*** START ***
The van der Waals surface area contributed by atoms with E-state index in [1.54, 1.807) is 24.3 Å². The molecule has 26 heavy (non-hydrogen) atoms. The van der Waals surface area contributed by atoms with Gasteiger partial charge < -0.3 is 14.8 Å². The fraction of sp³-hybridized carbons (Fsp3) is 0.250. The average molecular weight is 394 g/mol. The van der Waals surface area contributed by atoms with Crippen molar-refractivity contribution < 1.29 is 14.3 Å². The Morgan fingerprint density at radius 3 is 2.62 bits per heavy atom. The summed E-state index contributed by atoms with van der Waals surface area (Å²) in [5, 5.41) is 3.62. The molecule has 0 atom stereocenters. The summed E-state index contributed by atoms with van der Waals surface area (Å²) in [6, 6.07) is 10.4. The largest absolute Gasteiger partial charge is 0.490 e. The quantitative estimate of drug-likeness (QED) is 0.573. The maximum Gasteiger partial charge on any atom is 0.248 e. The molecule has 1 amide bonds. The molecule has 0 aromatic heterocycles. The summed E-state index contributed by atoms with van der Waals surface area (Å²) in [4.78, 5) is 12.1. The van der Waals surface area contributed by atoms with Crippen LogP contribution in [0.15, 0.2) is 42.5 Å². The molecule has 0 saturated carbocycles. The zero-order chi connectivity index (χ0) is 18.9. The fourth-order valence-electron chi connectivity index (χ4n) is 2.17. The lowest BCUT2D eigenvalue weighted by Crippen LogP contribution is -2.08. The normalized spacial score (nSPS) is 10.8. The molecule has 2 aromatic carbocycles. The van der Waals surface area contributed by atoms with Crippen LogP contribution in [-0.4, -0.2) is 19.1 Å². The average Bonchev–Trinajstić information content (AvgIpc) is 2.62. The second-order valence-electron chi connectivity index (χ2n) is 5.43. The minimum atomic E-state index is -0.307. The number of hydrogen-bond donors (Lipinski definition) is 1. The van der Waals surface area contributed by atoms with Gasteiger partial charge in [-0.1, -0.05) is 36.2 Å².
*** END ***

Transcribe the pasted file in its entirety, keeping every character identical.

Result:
The van der Waals surface area contributed by atoms with E-state index in [1.54, 1.807) is 24.3 Å². The molecule has 26 heavy (non-hydrogen) atoms. The van der Waals surface area contributed by atoms with Gasteiger partial charge < -0.3 is 14.8 Å². The fraction of sp³-hybridized carbons (Fsp3) is 0.250. The average molecular weight is 394 g/mol. The van der Waals surface area contributed by atoms with Crippen molar-refractivity contribution < 1.29 is 14.3 Å². The Morgan fingerprint density at radius 3 is 2.62 bits per heavy atom. The summed E-state index contributed by atoms with van der Waals surface area (Å²) in [5, 5.41) is 3.62. The molecule has 0 atom stereocenters. The summed E-state index contributed by atoms with van der Waals surface area (Å²) in [6, 6.07) is 10.4. The largest absolute Gasteiger partial charge is 0.490 e. The quantitative estimate of drug-likeness (QED) is 0.573. The maximum Gasteiger partial charge on any atom is 0.248 e. The molecule has 1 amide bonds. The molecule has 0 aromatic heterocycles. The summed E-state index contributed by atoms with van der Waals surface area (Å²) in [4.78, 5) is 12.1. The van der Waals surface area contributed by atoms with Crippen LogP contribution in [0.15, 0.2) is 42.5 Å². The molecule has 0 saturated carbocycles. The zero-order chi connectivity index (χ0) is 18.9. The fourth-order valence-electron chi connectivity index (χ4n) is 2.17. The lowest BCUT2D eigenvalue weighted by Crippen LogP contribution is -2.08. The normalized spacial score (nSPS) is 10.8. The molecule has 2 aromatic carbocycles. The van der Waals surface area contributed by atoms with Crippen LogP contribution in [-0.4, -0.2) is 19.1 Å². The average Bonchev–Trinajstić information content (AvgIpc) is 2.62. The second-order valence-electron chi connectivity index (χ2n) is 5.43. The minimum atomic E-state index is -0.307. The number of hydrogen-bond donors (Lipinski definition) is 1. The van der Waals surface area contributed by atoms with Gasteiger partial charge in [-0.1, -0.05) is 36.2 Å².